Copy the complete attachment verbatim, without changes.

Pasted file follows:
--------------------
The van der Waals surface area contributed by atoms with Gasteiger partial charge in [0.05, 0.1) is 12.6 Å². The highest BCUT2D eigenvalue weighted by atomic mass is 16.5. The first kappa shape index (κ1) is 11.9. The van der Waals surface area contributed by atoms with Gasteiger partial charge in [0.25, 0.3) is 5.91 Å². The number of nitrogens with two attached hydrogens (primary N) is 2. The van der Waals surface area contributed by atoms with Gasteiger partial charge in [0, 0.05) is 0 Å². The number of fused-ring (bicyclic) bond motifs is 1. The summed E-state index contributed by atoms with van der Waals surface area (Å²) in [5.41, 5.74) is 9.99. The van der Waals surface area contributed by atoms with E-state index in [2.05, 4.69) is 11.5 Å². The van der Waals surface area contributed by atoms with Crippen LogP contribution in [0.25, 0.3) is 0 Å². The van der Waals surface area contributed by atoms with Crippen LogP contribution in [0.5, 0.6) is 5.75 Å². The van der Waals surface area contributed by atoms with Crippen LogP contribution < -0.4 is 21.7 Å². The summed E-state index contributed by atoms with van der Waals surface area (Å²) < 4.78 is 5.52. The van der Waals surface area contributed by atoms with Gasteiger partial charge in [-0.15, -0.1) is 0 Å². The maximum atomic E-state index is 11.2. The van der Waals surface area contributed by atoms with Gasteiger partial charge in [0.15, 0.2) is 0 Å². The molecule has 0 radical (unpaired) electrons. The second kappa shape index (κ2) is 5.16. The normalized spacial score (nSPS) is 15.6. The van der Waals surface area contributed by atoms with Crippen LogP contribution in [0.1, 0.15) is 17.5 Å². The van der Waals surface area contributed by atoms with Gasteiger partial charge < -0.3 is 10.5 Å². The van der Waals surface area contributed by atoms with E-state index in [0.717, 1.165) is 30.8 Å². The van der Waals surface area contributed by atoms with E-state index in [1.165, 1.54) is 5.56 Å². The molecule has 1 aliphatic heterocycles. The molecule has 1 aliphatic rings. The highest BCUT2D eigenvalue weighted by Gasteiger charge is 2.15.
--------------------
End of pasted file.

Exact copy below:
The van der Waals surface area contributed by atoms with Gasteiger partial charge in [0.05, 0.1) is 12.6 Å². The highest BCUT2D eigenvalue weighted by atomic mass is 16.5. The first kappa shape index (κ1) is 11.9. The van der Waals surface area contributed by atoms with Gasteiger partial charge in [0.25, 0.3) is 5.91 Å². The number of nitrogens with two attached hydrogens (primary N) is 2. The van der Waals surface area contributed by atoms with Gasteiger partial charge in [0, 0.05) is 0 Å². The number of fused-ring (bicyclic) bond motifs is 1. The summed E-state index contributed by atoms with van der Waals surface area (Å²) in [5.41, 5.74) is 9.99. The van der Waals surface area contributed by atoms with E-state index in [2.05, 4.69) is 11.5 Å². The van der Waals surface area contributed by atoms with Crippen LogP contribution in [0.25, 0.3) is 0 Å². The van der Waals surface area contributed by atoms with Crippen LogP contribution in [0.5, 0.6) is 5.75 Å². The van der Waals surface area contributed by atoms with Crippen LogP contribution < -0.4 is 21.7 Å². The summed E-state index contributed by atoms with van der Waals surface area (Å²) < 4.78 is 5.52. The van der Waals surface area contributed by atoms with Gasteiger partial charge in [-0.15, -0.1) is 0 Å². The maximum atomic E-state index is 11.2. The van der Waals surface area contributed by atoms with Gasteiger partial charge in [0.15, 0.2) is 0 Å². The molecule has 0 radical (unpaired) electrons. The second kappa shape index (κ2) is 5.16. The normalized spacial score (nSPS) is 15.6. The van der Waals surface area contributed by atoms with Crippen LogP contribution in [0.1, 0.15) is 17.5 Å². The van der Waals surface area contributed by atoms with Gasteiger partial charge < -0.3 is 10.5 Å². The van der Waals surface area contributed by atoms with E-state index in [0.717, 1.165) is 30.8 Å². The van der Waals surface area contributed by atoms with E-state index in [1.165, 1.54) is 5.56 Å². The molecule has 1 aliphatic heterocycles. The molecule has 1 aliphatic rings. The highest BCUT2D eigenvalue weighted by Gasteiger charge is 2.15.